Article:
FanPost

Bellator's Moneyball Philosophy

In the early 2000's the Oakland A's embraced a philosophy that used enhanced baseball statistics to find players who were being undervalued, and could be had on the cheap. Oakland had a good run of success making the playoffs on a consistent basis, but then fell on hard time through the middle of the decade before recapturing some magic last year. (Personally, I think the success was more based on Hudson, Zito, Mulder, with an assist from BALCO for the first run, and then the next crop of good Pitching talent showing up last year... but that is a debate for another time and place.) One of the misconceptions about Moneyball is that the philosophy is only tied to a narrow set of stats (On base Percentage (OBP) or On base plus Slugging (OPS)) but the real key to the system is finding the quality players who are not commanding high salaries and bringing them in.

In 2009 when Bellator first launched it needed to find ways to attract quality talent, and an audience. At the time they were not just competing against UFC, but Strikeforce, and Dream were all established entities that could pull fighters away from what Bellator was trying to build. Landing corner stones like Eddie Alvarez, and Hector Lombard was key, but Casino ballrooms, and ESPN deportes was not going to support too many fighters of their caliber in such a competitive marketplace. Using the talent to value equation, Bellator first keyed in on Hispanic fighters that they hoped would catch on with their ESPN deportes audience. Mexican fighters like Jorge Ortiz, Yahir Reyes, and Nick Gonzalez were part of the show, along with American fighters with Hispanic heritage like Payan, Masvidal, Martinez, Soto, Padilla, and Urbina.

Two season's later their next shot at finding the most value possible was the opening up of the Bellator Female divisions. At the time Women's MMA was the farthest thing from UFC's mind, Gina Carano had fought her last fight, and Strikeforce was in what became their struggle to find Cyborg not just quality opponents, but any opponents. Female fighters at 115lbs were there to be had by any organization, and it was clearly worth it for Bellator to continue to try and carve out its niche. Megumi Fugii, Jessica Penne, Jessica Aguilar, and Zoila Frausto were part of the first group of female fighters to compete in the Bellator tourney.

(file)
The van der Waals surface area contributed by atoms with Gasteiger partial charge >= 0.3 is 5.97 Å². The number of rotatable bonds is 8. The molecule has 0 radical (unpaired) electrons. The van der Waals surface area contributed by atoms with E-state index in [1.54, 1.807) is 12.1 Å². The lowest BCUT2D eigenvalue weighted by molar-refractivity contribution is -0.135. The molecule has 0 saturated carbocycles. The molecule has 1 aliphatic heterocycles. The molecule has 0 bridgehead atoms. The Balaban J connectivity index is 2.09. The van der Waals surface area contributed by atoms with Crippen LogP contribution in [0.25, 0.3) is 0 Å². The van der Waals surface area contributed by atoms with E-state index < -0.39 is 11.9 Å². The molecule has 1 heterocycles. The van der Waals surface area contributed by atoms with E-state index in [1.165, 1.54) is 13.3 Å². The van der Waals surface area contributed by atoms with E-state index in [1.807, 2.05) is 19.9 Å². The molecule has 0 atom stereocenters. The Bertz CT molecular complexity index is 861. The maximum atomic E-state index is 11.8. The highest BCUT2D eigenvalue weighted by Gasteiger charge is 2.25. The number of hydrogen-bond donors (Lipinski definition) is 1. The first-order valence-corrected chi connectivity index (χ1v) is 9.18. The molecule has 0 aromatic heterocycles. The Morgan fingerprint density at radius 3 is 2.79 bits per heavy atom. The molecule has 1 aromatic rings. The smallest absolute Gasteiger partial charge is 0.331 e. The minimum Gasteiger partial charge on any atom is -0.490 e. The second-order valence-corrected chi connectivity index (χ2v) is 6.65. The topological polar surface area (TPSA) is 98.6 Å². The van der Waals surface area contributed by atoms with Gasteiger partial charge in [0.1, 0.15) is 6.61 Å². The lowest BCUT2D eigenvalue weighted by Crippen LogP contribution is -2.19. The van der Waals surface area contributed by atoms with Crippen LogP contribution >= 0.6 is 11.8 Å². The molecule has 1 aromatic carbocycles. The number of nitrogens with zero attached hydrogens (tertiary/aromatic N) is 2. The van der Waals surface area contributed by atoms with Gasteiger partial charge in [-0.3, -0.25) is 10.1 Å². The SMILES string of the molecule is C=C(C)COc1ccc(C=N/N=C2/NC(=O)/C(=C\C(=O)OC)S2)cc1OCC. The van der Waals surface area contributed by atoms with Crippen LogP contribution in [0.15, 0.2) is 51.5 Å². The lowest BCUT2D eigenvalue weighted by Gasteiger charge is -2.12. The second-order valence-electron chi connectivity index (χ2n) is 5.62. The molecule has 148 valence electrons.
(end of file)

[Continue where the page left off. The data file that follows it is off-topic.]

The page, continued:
Now starting in season six, Bellator has keyed in on MMA talent from a region of the world that has been under represented across UFC and Strikeforce to this point, Russia. Over the last decade there has been only one Russian fighter that UFC, and Strikeforce really cared about and that was Fedor. Young talent coming out of the Sambo ranks was competing on M-1, and regional cards, but not making to the big shows on a regular basis. Difficulties in dealing with M-1, and no real urgency to get involved in the market were keeping some of the bidders away. While Alexander Shlemenko started fighting for Bellator in Season 2 he was not followed immediately by many of his countrymen. It was season six that featured three Russian fighters, and that was the trickle before the flood. Season Seven showcased eleven Russian fighters on Bellator shows, and season eight has seen many more Russian fighters in the Bellator cage with increasing amounts of success. How long will Bellator be able to pull from this region with no serious competition? UFC has also added a handful of Russian fighters over the last 16 months. Dana White also recently mentioned that a UFC live show in Russia is closer than many people think, with the rumors implying that 2014 is realistic. If Khabib Nurmagomedov continues to win and move up the LW rankings he will give UFC the home town guy that they love to push in new markets.

Have the backing of Viacom, and a quality TV partner in SPIKE means that Bellator can better compete to sign, and re-sign top talent, but they are still not drawing Million dollar gates, and big PPV revenue so Bellator will have to continue to play "Moneyball" to find the undervalued areas of MMA. They will likely become more like the Boston Red Sox of 2003-2009 who spent big money at times while using the statistical principles of "Moneyball." The one area that stands out right now is lower weight Women's MMA. The popularity and success of Ronda Rousey in UFC is something that Bellator can potentially parlay into their own success. With fighters like Jessica Eye, and Felice Herrig, Bellator has a quality base to build off, and promote the division while Invicta is their only competition for fighters 125lbs and below.

\The FanPosts are solely the subjective opinions of Bloody Elbow readers and do not necessarily reflect the views of Bloody Elbow editors or staff.

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